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Ignatius Loyola and the Society of Jesus (Jesuits)

November 3, 2016 | by: Sam Storms| 4 Comments


Mike Taylor

Nov 5, 2016

As a former Jesuit who has made the 30-day silent retreat in which the four weeks of the Spiritual Exercises are given, I can assure you that they are not nearly as sinister as Ozmet makes them out to be. But I made the exercises in 1990 in California, not in 1540's Spain, and so certainly some things have changed.

Missing from this piece is how much the Jesuits themselves have evolved since the time of Ignatius. It's not simply that their numbers are declining (they are--and most of those 16,000 are well over the hill, in skilled nursing facilities); rather they in many ways represent the liberal (and often dissident) wing of the Catholic Church.

The typical Jesuit today is not nearly as loyal to the papacy and the official teachings of Rome as the Jesuits of old. If Ignatius were alive today, he probably wouldn't recognize half of them, most of whom could care less about "the defense and propagation of the [Roman Catholic] faith" (from the 1550 formula of the Institute).

In any event, I certainly do not see in the Spiritual Exercises anything more than a method (subject to human imperfect) for using the power of one's imagination for contemplating much of what we read in the four Gospels. I also believe the Exercises, at least in their modern incarnation, are extremely Christ-centered, as most of of the contemplations are of the person and work of Christ himself.

I also find it amusing how sinister the Jesuits continue to be within the imaginations of those who have no personal knowledge of the Society of Jesus. Don't get me wrong--there's plenty of reason not to trust the Jesuits (for many of the same reasons we wouldn't want to trust any organization with a liberal social/moral agenda, especially in the area of sexuality).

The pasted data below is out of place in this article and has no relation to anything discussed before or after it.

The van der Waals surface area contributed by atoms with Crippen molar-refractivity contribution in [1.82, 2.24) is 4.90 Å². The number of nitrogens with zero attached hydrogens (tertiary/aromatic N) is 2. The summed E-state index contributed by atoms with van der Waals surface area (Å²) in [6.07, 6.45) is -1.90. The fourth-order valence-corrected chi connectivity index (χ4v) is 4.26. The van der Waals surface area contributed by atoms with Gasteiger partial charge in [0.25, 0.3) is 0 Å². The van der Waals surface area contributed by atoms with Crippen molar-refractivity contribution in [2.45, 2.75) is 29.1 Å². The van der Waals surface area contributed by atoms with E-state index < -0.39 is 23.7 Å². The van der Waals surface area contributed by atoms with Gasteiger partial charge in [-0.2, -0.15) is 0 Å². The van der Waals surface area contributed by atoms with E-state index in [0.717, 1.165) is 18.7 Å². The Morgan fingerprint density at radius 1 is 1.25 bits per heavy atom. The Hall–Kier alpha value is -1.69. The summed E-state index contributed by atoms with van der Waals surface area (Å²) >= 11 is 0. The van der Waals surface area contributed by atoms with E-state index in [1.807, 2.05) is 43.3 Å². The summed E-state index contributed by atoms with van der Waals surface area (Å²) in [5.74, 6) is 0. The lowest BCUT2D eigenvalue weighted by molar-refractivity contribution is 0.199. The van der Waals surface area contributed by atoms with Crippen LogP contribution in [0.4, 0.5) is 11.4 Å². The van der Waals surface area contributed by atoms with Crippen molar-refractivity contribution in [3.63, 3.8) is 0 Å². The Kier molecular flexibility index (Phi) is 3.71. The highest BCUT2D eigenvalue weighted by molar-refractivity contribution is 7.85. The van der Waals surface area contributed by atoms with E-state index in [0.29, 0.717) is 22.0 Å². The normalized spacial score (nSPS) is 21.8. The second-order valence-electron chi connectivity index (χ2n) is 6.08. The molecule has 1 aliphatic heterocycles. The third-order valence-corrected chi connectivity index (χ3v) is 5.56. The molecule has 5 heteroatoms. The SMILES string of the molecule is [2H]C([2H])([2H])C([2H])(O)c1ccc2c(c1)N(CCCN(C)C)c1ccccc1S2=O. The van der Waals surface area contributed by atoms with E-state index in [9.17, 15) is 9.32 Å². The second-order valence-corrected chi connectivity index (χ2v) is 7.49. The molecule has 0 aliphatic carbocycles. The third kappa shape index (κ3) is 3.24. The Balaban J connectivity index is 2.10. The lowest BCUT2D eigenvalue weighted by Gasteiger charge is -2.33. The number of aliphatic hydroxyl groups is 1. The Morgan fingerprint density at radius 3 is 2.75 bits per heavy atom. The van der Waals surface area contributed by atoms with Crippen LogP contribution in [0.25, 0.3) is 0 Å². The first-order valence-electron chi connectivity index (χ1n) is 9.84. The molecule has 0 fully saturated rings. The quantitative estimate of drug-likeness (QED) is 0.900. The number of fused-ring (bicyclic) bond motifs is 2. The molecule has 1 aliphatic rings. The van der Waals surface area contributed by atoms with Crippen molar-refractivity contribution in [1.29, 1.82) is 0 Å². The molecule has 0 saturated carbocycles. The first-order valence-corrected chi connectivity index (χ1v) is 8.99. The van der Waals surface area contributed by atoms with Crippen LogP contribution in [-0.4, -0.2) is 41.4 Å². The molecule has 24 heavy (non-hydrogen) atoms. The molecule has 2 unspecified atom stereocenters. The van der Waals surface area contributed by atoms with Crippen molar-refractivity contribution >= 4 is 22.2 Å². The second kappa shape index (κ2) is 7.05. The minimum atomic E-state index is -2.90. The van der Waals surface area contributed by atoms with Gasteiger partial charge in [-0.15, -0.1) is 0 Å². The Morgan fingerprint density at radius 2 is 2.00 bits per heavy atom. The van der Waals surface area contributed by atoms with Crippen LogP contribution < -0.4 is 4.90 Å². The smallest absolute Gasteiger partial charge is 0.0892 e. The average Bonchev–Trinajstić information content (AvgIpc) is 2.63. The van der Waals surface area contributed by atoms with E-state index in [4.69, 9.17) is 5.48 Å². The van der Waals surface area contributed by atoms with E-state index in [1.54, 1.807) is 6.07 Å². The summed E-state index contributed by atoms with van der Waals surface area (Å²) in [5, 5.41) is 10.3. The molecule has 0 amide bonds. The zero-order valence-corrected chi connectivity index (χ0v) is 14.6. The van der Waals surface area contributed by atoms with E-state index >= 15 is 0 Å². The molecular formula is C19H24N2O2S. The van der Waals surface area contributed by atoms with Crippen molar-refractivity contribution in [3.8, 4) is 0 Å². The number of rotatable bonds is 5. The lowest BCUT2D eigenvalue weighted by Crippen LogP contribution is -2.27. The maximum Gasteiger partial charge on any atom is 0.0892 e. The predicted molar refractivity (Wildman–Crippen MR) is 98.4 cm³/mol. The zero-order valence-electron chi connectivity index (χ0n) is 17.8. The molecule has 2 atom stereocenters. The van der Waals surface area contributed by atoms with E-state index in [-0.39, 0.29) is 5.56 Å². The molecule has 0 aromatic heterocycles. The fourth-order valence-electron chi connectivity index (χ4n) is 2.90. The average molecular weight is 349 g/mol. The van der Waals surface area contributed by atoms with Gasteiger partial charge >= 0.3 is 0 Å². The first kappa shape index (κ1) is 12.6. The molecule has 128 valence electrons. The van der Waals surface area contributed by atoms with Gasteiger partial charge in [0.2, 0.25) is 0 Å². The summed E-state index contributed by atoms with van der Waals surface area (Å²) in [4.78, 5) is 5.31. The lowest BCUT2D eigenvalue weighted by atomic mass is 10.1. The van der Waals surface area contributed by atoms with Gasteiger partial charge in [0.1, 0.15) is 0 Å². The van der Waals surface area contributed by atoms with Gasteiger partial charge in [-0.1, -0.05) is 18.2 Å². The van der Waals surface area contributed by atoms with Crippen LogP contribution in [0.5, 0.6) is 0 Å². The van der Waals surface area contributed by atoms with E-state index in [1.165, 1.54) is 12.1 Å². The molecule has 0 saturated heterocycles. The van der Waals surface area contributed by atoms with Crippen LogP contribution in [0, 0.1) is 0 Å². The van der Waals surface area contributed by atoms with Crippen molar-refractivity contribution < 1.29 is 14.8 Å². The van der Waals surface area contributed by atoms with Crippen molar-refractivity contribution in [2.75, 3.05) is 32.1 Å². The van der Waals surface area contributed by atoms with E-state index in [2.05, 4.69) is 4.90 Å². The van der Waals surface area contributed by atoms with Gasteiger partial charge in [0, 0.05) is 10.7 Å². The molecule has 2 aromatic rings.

But this idea of the pope's special forces in black robes needs to die. That hasn't described most Jesuits for generations, now. If you want to know what a typical Jesuit is like (at least in this country), picture a 60-something man, very likely same-sex attracted, probably teaching in an institution of higher learning, accustomed to three square catered meals a day (and therefore a bit on the self-indulgent side around the midriff) and almost certainly not wearing a clerical collar.

But they are also sinners in need of a savior just like the rest of us. And I do believe many of them are doing the Lord's work (insofar as that can be done within Romanism).


Nov 4, 2016

Instead of casting in terms of Protestant vs Catholic, why not simply recognize his spiritual exercises as a way of becoming an active participant in one's own sanctification, instead of being simply passive. There are many imperatives in Scripture toward doing good works, practicing virtue, and shunning evil. I recognize that there is debate within the Reformed community on the role of works with regard to sanctification, so it isn't a strictly Catholic thing.


Nov 4, 2016

The title to Steven Ozment's book is The Age of Reform (Yale University Press).

Ed Sager

Nov 4, 2016

Please post the reference from Ozment. Thank you so much.

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